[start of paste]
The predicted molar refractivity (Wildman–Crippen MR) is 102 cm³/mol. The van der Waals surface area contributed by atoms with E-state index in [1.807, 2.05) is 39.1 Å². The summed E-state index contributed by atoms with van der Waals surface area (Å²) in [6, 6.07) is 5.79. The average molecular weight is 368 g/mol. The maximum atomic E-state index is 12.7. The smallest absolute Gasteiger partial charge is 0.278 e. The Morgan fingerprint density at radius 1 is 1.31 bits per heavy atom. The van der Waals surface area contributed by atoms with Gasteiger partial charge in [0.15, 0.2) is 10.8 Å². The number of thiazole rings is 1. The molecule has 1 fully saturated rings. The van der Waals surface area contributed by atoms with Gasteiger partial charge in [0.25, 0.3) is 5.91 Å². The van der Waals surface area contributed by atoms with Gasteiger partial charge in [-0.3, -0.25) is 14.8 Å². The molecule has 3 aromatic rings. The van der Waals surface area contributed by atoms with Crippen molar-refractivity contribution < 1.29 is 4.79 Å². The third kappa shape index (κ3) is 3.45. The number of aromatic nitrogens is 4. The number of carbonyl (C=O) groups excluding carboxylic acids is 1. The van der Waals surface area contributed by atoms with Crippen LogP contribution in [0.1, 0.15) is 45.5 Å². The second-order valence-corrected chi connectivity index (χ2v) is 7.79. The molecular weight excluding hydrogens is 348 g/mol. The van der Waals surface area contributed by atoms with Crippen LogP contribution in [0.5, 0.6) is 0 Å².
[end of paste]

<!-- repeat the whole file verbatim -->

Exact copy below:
The predicted molar refractivity (Wildman–Crippen MR) is 102 cm³/mol. The van der Waals surface area contributed by atoms with E-state index in [1.807, 2.05) is 39.1 Å². The summed E-state index contributed by atoms with van der Waals surface area (Å²) in [6, 6.07) is 5.79. The average molecular weight is 368 g/mol. The maximum atomic E-state index is 12.7. The smallest absolute Gasteiger partial charge is 0.278 e. The Morgan fingerprint density at radius 1 is 1.31 bits per heavy atom. The van der Waals surface area contributed by atoms with Gasteiger partial charge in [0.15, 0.2) is 10.8 Å². The number of thiazole rings is 1. The molecule has 1 fully saturated rings. The van der Waals surface area contributed by atoms with Gasteiger partial charge in [0.25, 0.3) is 5.91 Å². The van der Waals surface area contributed by atoms with Gasteiger partial charge in [-0.3, -0.25) is 14.8 Å². The molecule has 3 aromatic rings. The van der Waals surface area contributed by atoms with Crippen molar-refractivity contribution < 1.29 is 4.79 Å². The third kappa shape index (κ3) is 3.45. The number of aromatic nitrogens is 4. The number of carbonyl (C=O) groups excluding carboxylic acids is 1. The van der Waals surface area contributed by atoms with Crippen LogP contribution in [0.1, 0.15) is 45.5 Å². The second-order valence-corrected chi connectivity index (χ2v) is 7.79. The molecular weight excluding hydrogens is 348 g/mol. The van der Waals surface area contributed by atoms with Crippen LogP contribution in [0.5, 0.6) is 0 Å².